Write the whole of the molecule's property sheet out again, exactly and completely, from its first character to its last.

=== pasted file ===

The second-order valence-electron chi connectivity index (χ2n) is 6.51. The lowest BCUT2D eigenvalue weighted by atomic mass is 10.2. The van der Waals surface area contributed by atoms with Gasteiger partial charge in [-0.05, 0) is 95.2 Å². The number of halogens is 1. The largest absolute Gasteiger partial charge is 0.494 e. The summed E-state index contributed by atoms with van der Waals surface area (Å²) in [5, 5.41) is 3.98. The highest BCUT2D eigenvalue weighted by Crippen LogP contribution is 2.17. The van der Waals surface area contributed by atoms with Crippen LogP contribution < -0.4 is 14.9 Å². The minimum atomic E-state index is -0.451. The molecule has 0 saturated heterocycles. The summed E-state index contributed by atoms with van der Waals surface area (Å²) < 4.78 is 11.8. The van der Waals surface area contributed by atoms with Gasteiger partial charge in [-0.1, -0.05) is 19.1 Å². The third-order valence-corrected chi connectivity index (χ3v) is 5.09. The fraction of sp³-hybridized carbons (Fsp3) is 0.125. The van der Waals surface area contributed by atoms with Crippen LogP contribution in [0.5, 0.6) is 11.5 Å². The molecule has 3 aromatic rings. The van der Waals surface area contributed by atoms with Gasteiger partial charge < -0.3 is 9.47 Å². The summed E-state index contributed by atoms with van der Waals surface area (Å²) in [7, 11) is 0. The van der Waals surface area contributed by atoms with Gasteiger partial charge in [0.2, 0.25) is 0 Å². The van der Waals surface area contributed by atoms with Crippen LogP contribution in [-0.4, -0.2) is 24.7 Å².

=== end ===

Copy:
The second-order valence-electron chi connectivity index (χ2n) is 6.51. The lowest BCUT2D eigenvalue weighted by atomic mass is 10.2. The van der Waals surface area contributed by atoms with Gasteiger partial charge in [-0.05, 0) is 95.2 Å². The number of halogens is 1. The largest absolute Gasteiger partial charge is 0.494 e. The summed E-state index contributed by atoms with van der Waals surface area (Å²) in [5, 5.41) is 3.98. The highest BCUT2D eigenvalue weighted by Crippen LogP contribution is 2.17. The van der Waals surface area contributed by atoms with Crippen LogP contribution < -0.4 is 14.9 Å². The minimum atomic E-state index is -0.451. The molecule has 0 saturated heterocycles. The summed E-state index contributed by atoms with van der Waals surface area (Å²) < 4.78 is 11.8. The van der Waals surface area contributed by atoms with Gasteiger partial charge in [-0.1, -0.05) is 19.1 Å². The third-order valence-corrected chi connectivity index (χ3v) is 5.09. The fraction of sp³-hybridized carbons (Fsp3) is 0.125. The van der Waals surface area contributed by atoms with Crippen LogP contribution in [0.5, 0.6) is 11.5 Å². The molecule has 3 aromatic rings. The van der Waals surface area contributed by atoms with Gasteiger partial charge < -0.3 is 9.47 Å². The summed E-state index contributed by atoms with van der Waals surface area (Å²) in [7, 11) is 0. The van der Waals surface area contributed by atoms with Gasteiger partial charge in [0.2, 0.25) is 0 Å². The van der Waals surface area contributed by atoms with Crippen LogP contribution in [-0.4, -0.2) is 24.7 Å².